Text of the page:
Tuesday, April 30, 2013
Nick The Superior
In this chapter of Critical Theory Today, Lois Tyson provides a strong reading of The Great Gatsby, by Fitzgerald, through a postcolonial lens. Her attempts at proving Gatsby's and Tom's acts of "othering" are persuasive, but her most convincing argument is shown through Nick Carraway.
Tyson begins by discussing that "colonialist psychology finds in the insecure individual fertile ground on which to establish its self" (Tyson, 434). This is a prime set up to introduce Nick Carraway. Through out the novel, he is clearly concerned with his social status and fitting into the elite group with Gatsby. He is immediately portrayed as an insecure individual, being the lowest class in his social group. Tyson says, "Nick also has some personal insecurity that makes him need to feel he is in control, that makes him need to feel superior to others in some way" (438). Nick, not having nearly the fortune as his social peers, puts him at a "social disadvantage" (439). thus, he makes those who are not apart of the elite white class seem lesser to him.
Nick's constant referral to his house maid as "The Finn" (Fitzgerald, 89) clearly displays Nicks reluctance to humanize the Finish woman. His continuous mention of her ethnicity begins to become a way of describing her while dehumanizing and "othering" her. She is not a member of Nick's white elitist group, she is an "other". Nick not only "others" people by highlighting their ethnicity, he also makes them inferior to him by describing their unattractive-stereotypical physic. Tyson discusses the multiple occurrences of when Nick references Wolfsheim's nose. She makes a striking point when she says, "Nick is demonizing Wolfsheim because this character is a criminal of rather vast proportions. But Nick foregrounds Wolfsheim's Jewishness to such a degree that even Wolfsheim's criminal status becomes associated with his ethnicity." (436).This statement is accurate; as we read about Wolfsheim we think, the Jewish criminal with the big nose, directly associating Jewish, criminal, and big nose together. This is exactly what Nick's goal is; to make himself seem superior to those of different ethnicities. Lastly, the most obvious and common tactic of dehumanization is mentioned when Tyson discusses when Nick refuses to black men as "bucks". Describing any person or race as an animal is an immediate reaction when attempting to lesser them.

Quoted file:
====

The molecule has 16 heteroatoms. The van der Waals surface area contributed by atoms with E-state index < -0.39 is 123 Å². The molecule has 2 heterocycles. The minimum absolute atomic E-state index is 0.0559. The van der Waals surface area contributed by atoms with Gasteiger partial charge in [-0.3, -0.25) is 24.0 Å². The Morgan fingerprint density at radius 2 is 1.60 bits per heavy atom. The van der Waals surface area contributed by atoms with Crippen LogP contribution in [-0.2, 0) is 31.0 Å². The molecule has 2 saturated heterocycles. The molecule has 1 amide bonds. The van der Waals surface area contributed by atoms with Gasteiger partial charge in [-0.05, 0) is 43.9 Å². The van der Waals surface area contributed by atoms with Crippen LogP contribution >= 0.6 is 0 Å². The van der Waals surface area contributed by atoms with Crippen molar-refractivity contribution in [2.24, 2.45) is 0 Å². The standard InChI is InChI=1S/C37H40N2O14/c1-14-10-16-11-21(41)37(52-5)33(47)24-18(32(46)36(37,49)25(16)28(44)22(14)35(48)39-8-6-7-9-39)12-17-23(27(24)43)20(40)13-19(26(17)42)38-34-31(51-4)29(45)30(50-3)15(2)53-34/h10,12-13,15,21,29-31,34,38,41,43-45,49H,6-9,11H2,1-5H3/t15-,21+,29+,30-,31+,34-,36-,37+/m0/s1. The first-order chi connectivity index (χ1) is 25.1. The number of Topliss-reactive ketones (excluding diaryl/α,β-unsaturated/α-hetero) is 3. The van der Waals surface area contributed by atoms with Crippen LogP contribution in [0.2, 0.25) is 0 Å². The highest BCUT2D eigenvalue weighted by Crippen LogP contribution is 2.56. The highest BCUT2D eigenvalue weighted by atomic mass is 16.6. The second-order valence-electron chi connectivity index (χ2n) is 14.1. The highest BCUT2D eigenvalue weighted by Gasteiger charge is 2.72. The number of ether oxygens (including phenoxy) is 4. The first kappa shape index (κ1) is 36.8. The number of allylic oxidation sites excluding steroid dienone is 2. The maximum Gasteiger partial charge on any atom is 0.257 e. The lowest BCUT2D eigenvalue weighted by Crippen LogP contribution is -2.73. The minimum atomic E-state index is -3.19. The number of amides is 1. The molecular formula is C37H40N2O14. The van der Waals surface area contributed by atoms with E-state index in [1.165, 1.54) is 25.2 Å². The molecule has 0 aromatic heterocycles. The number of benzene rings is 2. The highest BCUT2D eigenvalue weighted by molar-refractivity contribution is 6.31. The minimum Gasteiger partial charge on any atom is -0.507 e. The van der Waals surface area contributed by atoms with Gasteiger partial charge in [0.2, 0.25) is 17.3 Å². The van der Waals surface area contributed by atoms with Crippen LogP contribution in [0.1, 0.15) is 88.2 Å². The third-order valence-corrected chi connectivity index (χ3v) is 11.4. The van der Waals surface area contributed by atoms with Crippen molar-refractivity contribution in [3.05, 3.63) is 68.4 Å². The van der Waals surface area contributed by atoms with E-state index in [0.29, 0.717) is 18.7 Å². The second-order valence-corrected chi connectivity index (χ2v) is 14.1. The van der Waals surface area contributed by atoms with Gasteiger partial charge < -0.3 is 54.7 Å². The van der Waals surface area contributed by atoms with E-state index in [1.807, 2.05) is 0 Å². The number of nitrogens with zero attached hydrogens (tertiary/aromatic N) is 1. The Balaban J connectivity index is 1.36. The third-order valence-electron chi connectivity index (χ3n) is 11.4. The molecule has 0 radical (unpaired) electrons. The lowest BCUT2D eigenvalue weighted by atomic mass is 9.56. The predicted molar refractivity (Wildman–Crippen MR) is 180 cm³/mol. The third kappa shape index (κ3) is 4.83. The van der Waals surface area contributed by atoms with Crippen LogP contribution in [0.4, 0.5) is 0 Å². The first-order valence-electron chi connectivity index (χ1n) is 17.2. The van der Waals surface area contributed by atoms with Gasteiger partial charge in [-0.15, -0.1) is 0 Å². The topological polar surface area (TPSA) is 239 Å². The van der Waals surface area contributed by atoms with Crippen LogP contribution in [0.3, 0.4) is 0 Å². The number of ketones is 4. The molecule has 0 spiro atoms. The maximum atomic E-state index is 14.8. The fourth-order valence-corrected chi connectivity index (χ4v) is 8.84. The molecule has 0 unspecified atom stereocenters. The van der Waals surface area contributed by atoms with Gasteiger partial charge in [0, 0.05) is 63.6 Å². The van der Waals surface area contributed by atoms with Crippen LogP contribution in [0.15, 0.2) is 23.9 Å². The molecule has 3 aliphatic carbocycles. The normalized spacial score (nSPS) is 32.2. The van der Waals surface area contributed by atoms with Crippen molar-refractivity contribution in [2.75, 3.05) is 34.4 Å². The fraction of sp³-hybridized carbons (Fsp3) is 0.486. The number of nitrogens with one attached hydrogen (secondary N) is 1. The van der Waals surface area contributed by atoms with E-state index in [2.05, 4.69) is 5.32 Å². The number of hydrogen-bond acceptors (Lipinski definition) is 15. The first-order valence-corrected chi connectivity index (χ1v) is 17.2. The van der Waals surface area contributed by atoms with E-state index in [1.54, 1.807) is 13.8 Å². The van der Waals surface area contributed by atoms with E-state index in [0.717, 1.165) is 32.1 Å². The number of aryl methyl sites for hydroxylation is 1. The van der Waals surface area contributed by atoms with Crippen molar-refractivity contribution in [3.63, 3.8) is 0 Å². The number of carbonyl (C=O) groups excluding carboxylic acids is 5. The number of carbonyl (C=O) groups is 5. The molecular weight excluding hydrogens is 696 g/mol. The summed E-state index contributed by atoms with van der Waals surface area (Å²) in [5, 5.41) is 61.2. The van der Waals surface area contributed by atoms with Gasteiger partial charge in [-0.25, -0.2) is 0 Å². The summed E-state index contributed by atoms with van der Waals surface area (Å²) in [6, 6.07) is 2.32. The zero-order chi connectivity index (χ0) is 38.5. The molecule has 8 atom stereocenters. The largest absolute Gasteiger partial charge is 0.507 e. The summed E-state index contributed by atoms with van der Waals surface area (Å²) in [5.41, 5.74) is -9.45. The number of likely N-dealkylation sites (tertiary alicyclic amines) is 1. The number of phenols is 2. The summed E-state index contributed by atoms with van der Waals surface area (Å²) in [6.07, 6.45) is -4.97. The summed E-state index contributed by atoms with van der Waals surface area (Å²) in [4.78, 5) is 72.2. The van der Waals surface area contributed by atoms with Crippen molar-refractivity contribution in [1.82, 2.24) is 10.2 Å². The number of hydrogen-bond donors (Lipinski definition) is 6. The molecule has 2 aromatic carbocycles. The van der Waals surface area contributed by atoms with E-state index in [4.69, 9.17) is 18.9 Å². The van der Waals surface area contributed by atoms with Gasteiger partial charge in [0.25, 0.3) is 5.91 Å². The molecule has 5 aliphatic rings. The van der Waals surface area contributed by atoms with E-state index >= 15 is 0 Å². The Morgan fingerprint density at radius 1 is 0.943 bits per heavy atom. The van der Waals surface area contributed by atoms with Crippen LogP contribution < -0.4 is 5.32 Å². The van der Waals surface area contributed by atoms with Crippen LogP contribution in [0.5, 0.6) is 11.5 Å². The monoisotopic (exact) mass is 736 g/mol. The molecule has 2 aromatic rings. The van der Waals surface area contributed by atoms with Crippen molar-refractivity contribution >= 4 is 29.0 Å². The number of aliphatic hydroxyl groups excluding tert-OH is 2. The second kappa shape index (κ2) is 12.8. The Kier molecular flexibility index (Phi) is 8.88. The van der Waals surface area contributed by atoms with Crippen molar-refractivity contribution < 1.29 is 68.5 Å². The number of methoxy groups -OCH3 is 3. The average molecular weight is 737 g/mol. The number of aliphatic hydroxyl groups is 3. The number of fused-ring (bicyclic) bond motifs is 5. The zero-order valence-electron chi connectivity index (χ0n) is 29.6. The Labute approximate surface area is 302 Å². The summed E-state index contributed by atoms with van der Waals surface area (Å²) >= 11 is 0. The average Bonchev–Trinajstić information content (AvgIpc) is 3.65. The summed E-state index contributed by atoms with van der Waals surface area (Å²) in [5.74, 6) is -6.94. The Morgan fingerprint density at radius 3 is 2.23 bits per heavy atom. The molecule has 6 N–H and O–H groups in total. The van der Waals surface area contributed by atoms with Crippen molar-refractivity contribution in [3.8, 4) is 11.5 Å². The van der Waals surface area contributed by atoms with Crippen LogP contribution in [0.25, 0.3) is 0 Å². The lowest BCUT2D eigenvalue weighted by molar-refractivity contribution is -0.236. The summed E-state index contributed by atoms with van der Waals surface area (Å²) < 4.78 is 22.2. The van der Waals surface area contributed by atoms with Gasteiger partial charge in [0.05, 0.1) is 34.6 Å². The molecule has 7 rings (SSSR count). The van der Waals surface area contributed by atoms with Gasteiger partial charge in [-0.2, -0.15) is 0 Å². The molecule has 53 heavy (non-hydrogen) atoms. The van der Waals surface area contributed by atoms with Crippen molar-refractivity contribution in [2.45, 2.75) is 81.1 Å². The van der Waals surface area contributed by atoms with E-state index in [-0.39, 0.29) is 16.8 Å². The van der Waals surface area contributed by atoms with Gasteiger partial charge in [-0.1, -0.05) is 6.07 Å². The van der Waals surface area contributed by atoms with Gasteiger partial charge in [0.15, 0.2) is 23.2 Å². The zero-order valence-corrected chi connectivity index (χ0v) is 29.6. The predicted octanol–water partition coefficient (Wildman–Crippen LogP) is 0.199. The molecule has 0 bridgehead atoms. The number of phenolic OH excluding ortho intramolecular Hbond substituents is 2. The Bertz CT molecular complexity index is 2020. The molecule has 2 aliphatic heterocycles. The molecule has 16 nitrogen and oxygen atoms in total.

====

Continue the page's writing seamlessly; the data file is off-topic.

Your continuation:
Lois Tyson's postcolonial reading of The Great Gatsby proves to be accurate and well presented. Her points are supported by clear evidence of Nick Carraway's personal insecurities and strive to be represented as superior to all "others" mentioned in the novel. Tyson pulls together all of the theories she has discussed and relates them together into one big picture presented in the postcolonial theory; she demonstrates that this theory is apparent in every day life. Congrats Tyson, you have seemed to sway my opinion of your far-fetched ideas and managed to help me realize the connection between all of the theories!